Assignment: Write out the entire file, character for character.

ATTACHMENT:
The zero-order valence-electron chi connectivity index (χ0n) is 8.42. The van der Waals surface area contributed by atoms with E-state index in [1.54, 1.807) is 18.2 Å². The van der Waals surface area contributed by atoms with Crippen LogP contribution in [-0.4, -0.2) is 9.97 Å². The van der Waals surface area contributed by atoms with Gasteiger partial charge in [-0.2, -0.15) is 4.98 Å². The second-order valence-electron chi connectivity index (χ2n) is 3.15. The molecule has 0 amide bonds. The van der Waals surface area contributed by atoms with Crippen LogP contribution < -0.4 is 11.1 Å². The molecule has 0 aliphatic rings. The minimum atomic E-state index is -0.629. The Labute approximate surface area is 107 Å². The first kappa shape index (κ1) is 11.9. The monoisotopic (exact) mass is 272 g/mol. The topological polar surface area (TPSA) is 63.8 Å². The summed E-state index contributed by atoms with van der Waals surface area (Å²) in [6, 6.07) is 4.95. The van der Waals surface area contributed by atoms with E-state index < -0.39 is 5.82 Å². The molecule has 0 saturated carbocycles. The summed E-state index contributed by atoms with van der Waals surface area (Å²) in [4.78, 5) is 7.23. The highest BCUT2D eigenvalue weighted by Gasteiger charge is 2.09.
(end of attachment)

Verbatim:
The zero-order valence-electron chi connectivity index (χ0n) is 8.42. The van der Waals surface area contributed by atoms with E-state index in [1.54, 1.807) is 18.2 Å². The van der Waals surface area contributed by atoms with Crippen LogP contribution in [-0.4, -0.2) is 9.97 Å². The van der Waals surface area contributed by atoms with Gasteiger partial charge in [-0.2, -0.15) is 4.98 Å². The second-order valence-electron chi connectivity index (χ2n) is 3.15. The molecule has 0 amide bonds. The van der Waals surface area contributed by atoms with Crippen LogP contribution < -0.4 is 11.1 Å². The molecule has 0 aliphatic rings. The minimum atomic E-state index is -0.629. The Labute approximate surface area is 107 Å². The first kappa shape index (κ1) is 11.9. The monoisotopic (exact) mass is 272 g/mol. The topological polar surface area (TPSA) is 63.8 Å². The summed E-state index contributed by atoms with van der Waals surface area (Å²) in [6, 6.07) is 4.95. The van der Waals surface area contributed by atoms with E-state index < -0.39 is 5.82 Å². The molecule has 0 saturated carbocycles. The summed E-state index contributed by atoms with van der Waals surface area (Å²) in [4.78, 5) is 7.23. The highest BCUT2D eigenvalue weighted by Gasteiger charge is 2.09.